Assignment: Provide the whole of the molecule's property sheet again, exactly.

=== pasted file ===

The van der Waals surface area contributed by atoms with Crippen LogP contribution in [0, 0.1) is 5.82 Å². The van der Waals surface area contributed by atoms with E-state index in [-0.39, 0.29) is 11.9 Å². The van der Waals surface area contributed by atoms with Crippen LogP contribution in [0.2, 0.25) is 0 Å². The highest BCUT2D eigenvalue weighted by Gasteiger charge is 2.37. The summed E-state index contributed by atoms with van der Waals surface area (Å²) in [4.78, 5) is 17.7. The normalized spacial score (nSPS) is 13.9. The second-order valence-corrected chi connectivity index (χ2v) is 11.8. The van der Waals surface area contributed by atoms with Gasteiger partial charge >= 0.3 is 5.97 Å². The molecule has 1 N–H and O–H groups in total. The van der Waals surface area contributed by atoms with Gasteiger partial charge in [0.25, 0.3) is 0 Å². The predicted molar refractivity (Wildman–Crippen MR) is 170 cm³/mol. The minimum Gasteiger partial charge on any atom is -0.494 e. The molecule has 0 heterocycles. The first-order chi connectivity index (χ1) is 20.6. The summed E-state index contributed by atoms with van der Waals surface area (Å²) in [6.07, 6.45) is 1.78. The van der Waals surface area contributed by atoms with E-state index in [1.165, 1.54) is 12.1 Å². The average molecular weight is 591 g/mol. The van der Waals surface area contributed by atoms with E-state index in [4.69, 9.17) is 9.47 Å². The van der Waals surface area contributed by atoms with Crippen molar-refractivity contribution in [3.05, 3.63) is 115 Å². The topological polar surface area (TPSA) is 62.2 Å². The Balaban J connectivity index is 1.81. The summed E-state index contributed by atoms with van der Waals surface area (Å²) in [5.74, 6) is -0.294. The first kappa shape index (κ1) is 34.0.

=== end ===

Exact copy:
The van der Waals surface area contributed by atoms with Crippen LogP contribution in [0, 0.1) is 5.82 Å². The van der Waals surface area contributed by atoms with E-state index in [-0.39, 0.29) is 11.9 Å². The van der Waals surface area contributed by atoms with Crippen LogP contribution in [0.2, 0.25) is 0 Å². The highest BCUT2D eigenvalue weighted by Gasteiger charge is 2.37. The summed E-state index contributed by atoms with van der Waals surface area (Å²) in [4.78, 5) is 17.7. The normalized spacial score (nSPS) is 13.9. The second-order valence-corrected chi connectivity index (χ2v) is 11.8. The van der Waals surface area contributed by atoms with Gasteiger partial charge >= 0.3 is 5.97 Å². The molecule has 1 N–H and O–H groups in total. The van der Waals surface area contributed by atoms with Gasteiger partial charge in [0.25, 0.3) is 0 Å². The predicted molar refractivity (Wildman–Crippen MR) is 170 cm³/mol. The minimum Gasteiger partial charge on any atom is -0.494 e. The molecule has 0 heterocycles. The first-order chi connectivity index (χ1) is 20.6. The summed E-state index contributed by atoms with van der Waals surface area (Å²) in [6.07, 6.45) is 1.78. The van der Waals surface area contributed by atoms with E-state index in [1.165, 1.54) is 12.1 Å². The average molecular weight is 591 g/mol. The van der Waals surface area contributed by atoms with E-state index in [4.69, 9.17) is 9.47 Å². The van der Waals surface area contributed by atoms with Crippen molar-refractivity contribution in [3.05, 3.63) is 115 Å². The topological polar surface area (TPSA) is 62.2 Å². The Balaban J connectivity index is 1.81. The summed E-state index contributed by atoms with van der Waals surface area (Å²) in [5.74, 6) is -0.294. The first kappa shape index (κ1) is 34.0.